Highway 299 heads east from Cedarville to the Nevada border where the pavement ends. Cross the flat lunar landscape of Middle Alkali Lake along the Causeway. Drive out onto the playa, as the locals call it, set up camp for a night or two, and revel in vistas of the brilliant Milky Way and evening summer and autumn skies. These are some of the clearest night skies in America. Caution: Depending on the water year, be extra careful where you drive on the playa. Don't go during a storm phase as you may get stuck.
Nearby is the Surprise Valley Hot Springs. Nevada's Sheldon National Antelope Refuge can be accessed via this route and also by Highway 140 in Nevada, 80 miles distant. High Rock Canyon and a lesser-used entrance to the Black Rock Desert also connects off this route.
There is some wonderful hiking west of Cedarville off Highway 299. Campgrounds at Stough Reservoir and another at Pepperdine afford access to the South Warner Wilderness. Ride by horseback to beautiful Patterson Lake in the heart of the wilderness which are reminiscent of lakes I've seen in Montana's Glacier National Park. Tether your horses in a sea of wildflowers, swim, and, if you so choose, fly fish in the buff.
Road 40, south of Eagleville, takes you to the Emerson Lake Trail-head, another exploratory aspect of the South Warner Wilderness. You'll find wildflowers in the Warners that exist in no other part of the world.
AMERICA'S AFRICA and VALLEY ACCOMODATIONS
Lake City residents, Jan and Russ Winje, own The Cottage at Winje's Farm. “This area, more than any in the U.S., reminds me of Africa and my South African homeland - the vastness, topography and endless skies take me back home,” says Jan. She operates their lodging Cottage that can be found by googling www.airbnb.com and typing in either Lake City or Fort Bidwell, CA. Jan has a unique South African Spasa Shop, featuring art and wares from her native country.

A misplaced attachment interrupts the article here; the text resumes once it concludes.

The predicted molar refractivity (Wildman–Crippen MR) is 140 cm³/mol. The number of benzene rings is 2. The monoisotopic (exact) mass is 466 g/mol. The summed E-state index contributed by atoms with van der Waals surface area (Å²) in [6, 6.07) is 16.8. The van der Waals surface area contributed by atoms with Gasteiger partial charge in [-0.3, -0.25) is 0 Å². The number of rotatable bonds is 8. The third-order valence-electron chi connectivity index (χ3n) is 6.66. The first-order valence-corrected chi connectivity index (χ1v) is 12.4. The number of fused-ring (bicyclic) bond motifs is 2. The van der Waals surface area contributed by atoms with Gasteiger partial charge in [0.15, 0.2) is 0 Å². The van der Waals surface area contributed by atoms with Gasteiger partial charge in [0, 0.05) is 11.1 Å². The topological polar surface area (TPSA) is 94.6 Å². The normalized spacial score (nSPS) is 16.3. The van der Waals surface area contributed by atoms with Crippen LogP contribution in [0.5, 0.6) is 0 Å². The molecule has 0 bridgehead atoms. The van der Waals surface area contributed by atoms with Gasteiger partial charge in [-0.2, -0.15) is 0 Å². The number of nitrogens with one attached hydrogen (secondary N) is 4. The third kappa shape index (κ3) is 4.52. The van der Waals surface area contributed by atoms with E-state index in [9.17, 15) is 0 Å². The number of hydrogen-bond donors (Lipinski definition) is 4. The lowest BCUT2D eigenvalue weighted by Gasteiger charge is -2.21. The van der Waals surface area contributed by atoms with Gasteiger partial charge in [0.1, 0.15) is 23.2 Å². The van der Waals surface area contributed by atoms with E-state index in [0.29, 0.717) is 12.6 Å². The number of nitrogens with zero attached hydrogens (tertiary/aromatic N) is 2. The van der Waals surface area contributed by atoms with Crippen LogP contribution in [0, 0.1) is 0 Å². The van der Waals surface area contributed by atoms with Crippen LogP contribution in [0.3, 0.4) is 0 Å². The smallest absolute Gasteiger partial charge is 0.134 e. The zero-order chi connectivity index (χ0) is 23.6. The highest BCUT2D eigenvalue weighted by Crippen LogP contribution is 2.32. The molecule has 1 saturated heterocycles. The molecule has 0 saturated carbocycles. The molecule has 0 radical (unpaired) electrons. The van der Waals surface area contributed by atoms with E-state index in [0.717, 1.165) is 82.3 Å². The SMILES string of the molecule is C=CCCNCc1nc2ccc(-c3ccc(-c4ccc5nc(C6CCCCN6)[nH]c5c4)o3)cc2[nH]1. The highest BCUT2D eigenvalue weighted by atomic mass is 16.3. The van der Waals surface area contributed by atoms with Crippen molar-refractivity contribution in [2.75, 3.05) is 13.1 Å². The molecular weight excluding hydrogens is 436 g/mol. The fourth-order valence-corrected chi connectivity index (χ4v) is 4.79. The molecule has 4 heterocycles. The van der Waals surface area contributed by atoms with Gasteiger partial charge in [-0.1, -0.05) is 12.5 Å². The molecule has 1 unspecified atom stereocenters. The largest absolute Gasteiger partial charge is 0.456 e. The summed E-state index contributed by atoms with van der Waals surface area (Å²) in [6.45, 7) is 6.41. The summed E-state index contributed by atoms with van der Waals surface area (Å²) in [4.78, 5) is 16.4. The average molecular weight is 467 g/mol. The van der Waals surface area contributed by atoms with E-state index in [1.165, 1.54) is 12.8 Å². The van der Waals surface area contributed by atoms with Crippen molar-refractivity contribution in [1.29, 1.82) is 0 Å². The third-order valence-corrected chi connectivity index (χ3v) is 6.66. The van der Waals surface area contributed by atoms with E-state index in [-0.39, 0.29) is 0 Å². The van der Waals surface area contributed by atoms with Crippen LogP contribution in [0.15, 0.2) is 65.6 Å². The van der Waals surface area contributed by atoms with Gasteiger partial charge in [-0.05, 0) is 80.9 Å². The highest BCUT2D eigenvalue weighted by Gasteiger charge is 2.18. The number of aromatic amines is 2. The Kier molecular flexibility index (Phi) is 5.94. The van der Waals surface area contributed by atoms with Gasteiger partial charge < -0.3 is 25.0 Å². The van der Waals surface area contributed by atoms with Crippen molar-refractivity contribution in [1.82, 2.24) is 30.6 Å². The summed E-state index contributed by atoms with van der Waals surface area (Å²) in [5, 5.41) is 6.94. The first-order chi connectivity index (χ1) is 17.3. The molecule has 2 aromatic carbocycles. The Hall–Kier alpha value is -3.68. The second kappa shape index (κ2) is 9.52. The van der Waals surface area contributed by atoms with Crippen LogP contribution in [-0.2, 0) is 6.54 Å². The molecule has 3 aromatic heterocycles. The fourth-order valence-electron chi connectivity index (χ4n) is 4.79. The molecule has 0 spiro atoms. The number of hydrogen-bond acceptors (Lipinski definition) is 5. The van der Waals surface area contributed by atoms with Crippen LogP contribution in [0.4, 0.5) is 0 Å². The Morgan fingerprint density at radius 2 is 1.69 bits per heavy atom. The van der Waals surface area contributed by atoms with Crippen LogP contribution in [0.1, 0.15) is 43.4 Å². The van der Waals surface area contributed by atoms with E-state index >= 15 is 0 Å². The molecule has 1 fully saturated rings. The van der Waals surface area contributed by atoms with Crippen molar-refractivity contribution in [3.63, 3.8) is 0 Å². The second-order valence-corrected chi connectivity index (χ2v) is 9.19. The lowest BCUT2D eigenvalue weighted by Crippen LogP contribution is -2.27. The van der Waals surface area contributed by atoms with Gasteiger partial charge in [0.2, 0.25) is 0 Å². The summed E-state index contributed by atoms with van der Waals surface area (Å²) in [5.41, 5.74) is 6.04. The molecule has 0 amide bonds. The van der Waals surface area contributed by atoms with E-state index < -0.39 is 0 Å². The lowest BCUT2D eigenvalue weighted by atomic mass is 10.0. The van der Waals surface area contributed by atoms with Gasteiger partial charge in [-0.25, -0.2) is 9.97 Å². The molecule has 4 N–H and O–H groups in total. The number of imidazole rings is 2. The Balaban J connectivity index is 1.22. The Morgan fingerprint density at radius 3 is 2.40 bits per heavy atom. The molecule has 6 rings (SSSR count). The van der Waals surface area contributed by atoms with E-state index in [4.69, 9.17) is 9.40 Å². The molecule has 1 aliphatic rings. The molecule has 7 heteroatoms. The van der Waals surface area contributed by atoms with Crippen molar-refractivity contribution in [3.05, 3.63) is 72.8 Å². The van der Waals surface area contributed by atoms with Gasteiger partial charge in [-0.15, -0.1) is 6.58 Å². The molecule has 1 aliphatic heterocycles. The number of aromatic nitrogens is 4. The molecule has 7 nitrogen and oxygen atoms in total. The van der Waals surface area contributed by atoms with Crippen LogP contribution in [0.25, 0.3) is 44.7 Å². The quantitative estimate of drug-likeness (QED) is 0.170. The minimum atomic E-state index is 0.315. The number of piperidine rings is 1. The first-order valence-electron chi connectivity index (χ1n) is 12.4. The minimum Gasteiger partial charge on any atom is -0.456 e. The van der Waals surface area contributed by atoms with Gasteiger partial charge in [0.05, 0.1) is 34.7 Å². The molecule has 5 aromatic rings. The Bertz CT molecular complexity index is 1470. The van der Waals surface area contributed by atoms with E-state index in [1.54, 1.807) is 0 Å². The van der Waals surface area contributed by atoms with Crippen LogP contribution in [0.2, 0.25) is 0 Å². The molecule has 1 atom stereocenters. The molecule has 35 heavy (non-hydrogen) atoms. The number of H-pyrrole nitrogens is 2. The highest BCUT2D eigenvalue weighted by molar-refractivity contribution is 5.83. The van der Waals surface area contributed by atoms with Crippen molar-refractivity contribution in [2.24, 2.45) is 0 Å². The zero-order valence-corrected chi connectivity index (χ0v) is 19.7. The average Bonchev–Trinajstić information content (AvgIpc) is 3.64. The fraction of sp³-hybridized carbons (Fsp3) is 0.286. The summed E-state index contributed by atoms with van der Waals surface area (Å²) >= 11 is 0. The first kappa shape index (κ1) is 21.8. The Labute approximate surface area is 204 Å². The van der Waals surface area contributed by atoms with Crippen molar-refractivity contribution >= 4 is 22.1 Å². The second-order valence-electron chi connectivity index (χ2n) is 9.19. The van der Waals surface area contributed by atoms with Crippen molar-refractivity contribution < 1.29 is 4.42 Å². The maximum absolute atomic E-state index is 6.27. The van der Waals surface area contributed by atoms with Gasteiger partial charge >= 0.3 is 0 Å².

If you're not camping, stay at the JR Hotel, Sunrise Motel (which also has an RV park) or Surprise Valley Hot Springs. The local Modoc County Fairgrounds offers RV facilities as well. Between Cedarville and Eagleville, also find Cockrell's High Desert Lodging (www.highdesertlodging.com
TRANQUIL CREEK HIDEAWAY
A unique place to stay in the valley is Tranquil Creek Hideaway in Fort Bidwell. The Hideaway can be found at www.airbnb.com and www.flipkey.com (type Fort Bidwell in the search bars of the sites). Sequestered away on lovely Bidwell Creek, it is an idyllic place for privacy and relaxation. The hot tub view of Bidwell Mountain and Bidwell's Old Schoolhouse (now abandoned) is superb, as are the night skies. There is reading, writing and relaxing along the creek, and catch-and-release fly fishing. The wrap-around patio offers a great view of the creek, as does the kitchen table inside the house. Cares drop away like autumn leaves when staying at this hideaway. It is rented as an entire house.